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The secret to his success
The secret to Doug Baldwin’s sudden and surprising success has been revealed.
“You have to have a bit of an anger management issue, to be honest with you,” the rookie free agent wide receiver said on Wednesday, while standing in front of his cubicle in the locker room and surrounded by reporters.
Everyone laughed. But Baldwin was serious – and, as a result, has done some serious damage to opposing defenses in his first four games in the NFL.
On a team that includes Sidney Rice, a Pro Bowl wide receiver while with the Minnesota Vikings; Mike Williams, the Seahawks’ leading receiver last season; and tight end Zach Miller, a Pro Bowl player with the Oakland Raiders last year, it’s Baldwin who leads the Seahawks in receptions (12) and receiving yards (194) entering Sunday’s game against the New York Giants at the Meadowlands.
That’s the same Doug Baldwin who stands all of 5 feet 10, weighs 189 pounds, played his college ball at Stanford and was passed over by every team in the league for seven rounds during the NFL Draft in April.
But it’s also the same Doug Baldwin who flaunts that anger management issue, and uses his free-agent status as a motivator every time he steps on the field. Baldwin earns his receptions the hard way – by running routes in the middle of the field as a slot receiver in the Seahawks’ three- and four-receiver packages.
“Usually slot guys are a lot smaller and quicker, but at the same time they have to go in there and block linebackers, safeties,” Baldwin explained. “So you have to be aggressive and have a mentality that, ‘I’m about to go in here against a guy who’s bigger than me, but I don’t care. I’m going to do whatever it takes to get my job done.’ ”
Baldwin arrived with that management anger issue when he signed with the Seahawks on July 26, as just another name on the list of 18 rookie free agents the team added.
“A lot of my friends at Stanford and Richard Sherman would tell you I have an anger management problem,” said Baldwin, referring to the rookie cornerback who was drafted in the fifth round by the Seahawks.
“But I use that to my advantage when I’m playing against guys who are bigger than me.”
Or, guys who are smaller and younger than he is – like his 9-year-old brother, Devon.
“My little brother makes me upset when he beats me at ‘Madden,’ because he starts dancing and doing all kinds of stuff,” Baldwin said. “It’s just the competitive nature in me. Always striving to be better. If I’m not the best, then there’s a problem for me inside. I feel like I can do better.”
Devon was in town over the weekend to watch his big brother catch five passes for 84 yards in the Seahawks’ two-point loss to the Atlanta Falcons – and school Baldwin in “Madden.”
“He beat me in ‘Madden,’ ” Baldwin said. “That was his goal. He told me when he got here for the game, ‘I’m going to beat you in ‘Madden.’ ”
The opponent Devon beat in the video game was his brother’s all-free agent team – the Pensacola Cavaliers.
“I like doing that kind of stuff, taking the teams that are not that good and trying to make them into better teams,” Baldwin said.
He’s done a pretty good job of it in the real game of football, as well – anger management issue, and all.
“I can vouch that he has an anger management issue,” said Sherman, who was only a few lockers away at the time Baldwin was holding court. “He’s got a Napoleon complex, too. But it all works well for him.”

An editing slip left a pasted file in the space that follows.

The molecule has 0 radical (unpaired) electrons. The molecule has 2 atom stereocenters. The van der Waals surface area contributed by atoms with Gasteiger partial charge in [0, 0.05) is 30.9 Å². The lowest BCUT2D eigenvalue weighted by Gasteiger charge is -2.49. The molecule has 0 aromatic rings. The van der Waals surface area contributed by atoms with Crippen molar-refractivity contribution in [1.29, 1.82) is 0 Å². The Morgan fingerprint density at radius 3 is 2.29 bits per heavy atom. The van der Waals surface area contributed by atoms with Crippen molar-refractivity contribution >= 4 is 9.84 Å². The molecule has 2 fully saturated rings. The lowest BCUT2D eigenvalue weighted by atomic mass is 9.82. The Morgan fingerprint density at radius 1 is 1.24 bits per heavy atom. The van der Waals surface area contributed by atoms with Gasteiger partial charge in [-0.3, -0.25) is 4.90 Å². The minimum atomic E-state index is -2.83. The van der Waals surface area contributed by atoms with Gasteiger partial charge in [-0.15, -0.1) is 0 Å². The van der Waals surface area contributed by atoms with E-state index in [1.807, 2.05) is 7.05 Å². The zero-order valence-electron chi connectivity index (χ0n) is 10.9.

It’s all part of the perseverance that paved Baldwin’s path to the NFL.
“A lot people don’t give him the benefit of the doubt; don’t give him the respect that he deserves,” Sherman said. “You have to prove them wrong, time and time again. I think this is about the last time he’s going to have to prove them wrong.”
Because Baldwin has been doing just about everything right from the first day he stepped on the practice field during training camp. He had nine receptions during the preseason to share the team lead with slot receiver Golden Tate and tight end Anthony McCoy. During the regular season, six of Baldwin’s receptions have produced first downs.
All while working from the slot, and getting less reps than some of the other receivers on the team.
“Since Day One he’s kind of caught our eye with the quickness that he has, the separation that he has,” offensive coordinator Darrell Bevell said. “He’s one of those guys who really has the feel for the inside game.”
Playing the slot in the NFL is one of those fools-rush-in-where-angels-fear-to-tread situations. It’s not for the faint of heart, or those with slippery fingers or alligator arms.
“You have to have a certain knack to do it,” Bevell said. “You’re reading coverages, No. 1. He has that ability. But then the ability to be able to sit in zones and find the soft spots, or run away from man, there’s more of that inside than there is outside.
“Doug does a real nice job with that.”
It all goes back to the coaching he got at Stanford.
“Our offensive coordinators at Stanford, they kind of had this idea where there’s parameters on our offense,” Baldwin said. “You have to run things a certain way. You have to be at a certain spot at a certain time. But how you get there, they allow you to be creative in doing that.
“Here, they let me do that in the slot and be creative. They give me the freedom to do that and I’ve been slightly successful to this point.”
That’s because things rarely unfold after the ball is snapped the way they’re drawn up in the playbook. So it’s adapt or perish. Baldwin has been a pass-catching chameleon in his ever-changing surroundings.
“He’s really a natural football player,” said coach Pete Carroll, who coached against Baldwin while at USC. “Things come easy to him. He’s a really good special teams player, as well, which tells you something. He has such a feel for the game in general.”
Not to mention that anger management issue that continues to serve him so well.